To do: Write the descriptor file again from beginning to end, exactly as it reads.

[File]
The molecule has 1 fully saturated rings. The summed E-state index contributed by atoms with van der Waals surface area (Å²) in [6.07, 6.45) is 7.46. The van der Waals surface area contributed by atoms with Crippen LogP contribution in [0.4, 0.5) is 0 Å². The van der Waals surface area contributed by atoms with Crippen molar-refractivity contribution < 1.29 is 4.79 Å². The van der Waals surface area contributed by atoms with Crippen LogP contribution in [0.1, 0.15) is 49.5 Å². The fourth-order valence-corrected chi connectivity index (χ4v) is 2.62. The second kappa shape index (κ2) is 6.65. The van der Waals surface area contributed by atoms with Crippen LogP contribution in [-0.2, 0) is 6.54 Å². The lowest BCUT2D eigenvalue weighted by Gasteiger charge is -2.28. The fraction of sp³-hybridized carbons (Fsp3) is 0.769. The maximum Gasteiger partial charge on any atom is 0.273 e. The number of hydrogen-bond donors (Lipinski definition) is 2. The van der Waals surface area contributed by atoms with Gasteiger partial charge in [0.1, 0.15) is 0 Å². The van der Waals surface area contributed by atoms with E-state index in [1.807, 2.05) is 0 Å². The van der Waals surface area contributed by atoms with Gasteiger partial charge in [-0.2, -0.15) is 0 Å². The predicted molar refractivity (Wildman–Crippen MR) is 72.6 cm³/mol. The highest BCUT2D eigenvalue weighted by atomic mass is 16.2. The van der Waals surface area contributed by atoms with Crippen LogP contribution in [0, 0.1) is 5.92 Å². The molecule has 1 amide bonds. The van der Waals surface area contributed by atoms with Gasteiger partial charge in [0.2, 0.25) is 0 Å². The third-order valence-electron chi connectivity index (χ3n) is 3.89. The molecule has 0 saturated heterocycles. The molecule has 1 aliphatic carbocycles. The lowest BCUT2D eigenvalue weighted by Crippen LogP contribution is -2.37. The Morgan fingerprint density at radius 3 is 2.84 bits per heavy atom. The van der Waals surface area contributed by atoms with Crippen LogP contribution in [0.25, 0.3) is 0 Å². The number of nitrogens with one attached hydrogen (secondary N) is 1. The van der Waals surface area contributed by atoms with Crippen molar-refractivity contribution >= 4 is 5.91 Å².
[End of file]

The molecule has 1 fully saturated rings. The summed E-state index contributed by atoms with van der Waals surface area (Å²) in [6.07, 6.45) is 7.46. The van der Waals surface area contributed by atoms with Crippen LogP contribution in [0.4, 0.5) is 0 Å². The van der Waals surface area contributed by atoms with Crippen molar-refractivity contribution < 1.29 is 4.79 Å². The van der Waals surface area contributed by atoms with Crippen LogP contribution in [0.1, 0.15) is 49.5 Å². The fourth-order valence-corrected chi connectivity index (χ4v) is 2.62. The second kappa shape index (κ2) is 6.65. The van der Waals surface area contributed by atoms with Crippen LogP contribution in [-0.2, 0) is 6.54 Å². The lowest BCUT2D eigenvalue weighted by Gasteiger charge is -2.28. The fraction of sp³-hybridized carbons (Fsp3) is 0.769. The maximum Gasteiger partial charge on any atom is 0.273 e. The number of hydrogen-bond donors (Lipinski definition) is 2. The van der Waals surface area contributed by atoms with Gasteiger partial charge in [0.1, 0.15) is 0 Å². The van der Waals surface area contributed by atoms with E-state index in [1.807, 2.05) is 0 Å². The van der Waals surface area contributed by atoms with Gasteiger partial charge in [-0.2, -0.15) is 0 Å². The predicted molar refractivity (Wildman–Crippen MR) is 72.6 cm³/mol. The highest BCUT2D eigenvalue weighted by atomic mass is 16.2. The van der Waals surface area contributed by atoms with Crippen LogP contribution in [0, 0.1) is 5.92 Å². The molecule has 1 amide bonds. The van der Waals surface area contributed by atoms with Gasteiger partial charge in [0.2, 0.25) is 0 Å². The third-order valence-electron chi connectivity index (χ3n) is 3.89. The molecule has 0 saturated heterocycles. The molecule has 1 aliphatic carbocycles. The lowest BCUT2D eigenvalue weighted by Crippen LogP contribution is -2.37. The Morgan fingerprint density at radius 3 is 2.84 bits per heavy atom. The van der Waals surface area contributed by atoms with Crippen LogP contribution in [0.25, 0.3) is 0 Å². The number of nitrogens with one attached hydrogen (secondary N) is 1. The van der Waals surface area contributed by atoms with Crippen molar-refractivity contribution >= 4 is 5.91 Å².